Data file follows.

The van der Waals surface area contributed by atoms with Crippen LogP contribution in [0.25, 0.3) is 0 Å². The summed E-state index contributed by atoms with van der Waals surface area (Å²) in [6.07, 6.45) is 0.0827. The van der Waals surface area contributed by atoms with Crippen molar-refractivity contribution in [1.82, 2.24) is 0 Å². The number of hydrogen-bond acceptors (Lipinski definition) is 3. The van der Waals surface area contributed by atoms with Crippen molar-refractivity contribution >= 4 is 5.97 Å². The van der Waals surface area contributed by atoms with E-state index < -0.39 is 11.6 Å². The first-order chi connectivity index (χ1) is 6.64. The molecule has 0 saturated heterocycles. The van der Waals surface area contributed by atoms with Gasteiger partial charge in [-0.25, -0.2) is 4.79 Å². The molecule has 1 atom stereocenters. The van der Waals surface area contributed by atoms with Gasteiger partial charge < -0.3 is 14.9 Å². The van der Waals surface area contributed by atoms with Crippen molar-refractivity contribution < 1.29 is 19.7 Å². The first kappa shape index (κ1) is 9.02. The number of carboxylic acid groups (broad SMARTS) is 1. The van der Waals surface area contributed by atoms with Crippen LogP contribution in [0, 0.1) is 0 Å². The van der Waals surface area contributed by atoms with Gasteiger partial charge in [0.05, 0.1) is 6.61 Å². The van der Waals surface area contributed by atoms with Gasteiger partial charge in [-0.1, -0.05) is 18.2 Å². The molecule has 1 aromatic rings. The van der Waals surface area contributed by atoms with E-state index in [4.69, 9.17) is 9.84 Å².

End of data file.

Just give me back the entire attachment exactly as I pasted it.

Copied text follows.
The van der Waals surface area contributed by atoms with Crippen LogP contribution in [0.25, 0.3) is 0 Å². The summed E-state index contributed by atoms with van der Waals surface area (Å²) in [6.07, 6.45) is 0.0827. The van der Waals surface area contributed by atoms with Crippen molar-refractivity contribution in [1.82, 2.24) is 0 Å². The number of hydrogen-bond acceptors (Lipinski definition) is 3. The van der Waals surface area contributed by atoms with Crippen molar-refractivity contribution >= 4 is 5.97 Å². The van der Waals surface area contributed by atoms with E-state index < -0.39 is 11.6 Å². The first-order chi connectivity index (χ1) is 6.64. The molecule has 0 saturated heterocycles. The van der Waals surface area contributed by atoms with Gasteiger partial charge in [-0.25, -0.2) is 4.79 Å². The molecule has 1 atom stereocenters. The van der Waals surface area contributed by atoms with Gasteiger partial charge < -0.3 is 14.9 Å². The van der Waals surface area contributed by atoms with Crippen molar-refractivity contribution < 1.29 is 19.7 Å². The first kappa shape index (κ1) is 9.02. The number of carboxylic acid groups (broad SMARTS) is 1. The van der Waals surface area contributed by atoms with Crippen LogP contribution in [0, 0.1) is 0 Å². The van der Waals surface area contributed by atoms with Gasteiger partial charge in [0.05, 0.1) is 6.61 Å². The van der Waals surface area contributed by atoms with Gasteiger partial charge in [-0.1, -0.05) is 18.2 Å². The molecule has 1 aromatic rings. The van der Waals surface area contributed by atoms with E-state index in [4.69, 9.17) is 9.84 Å².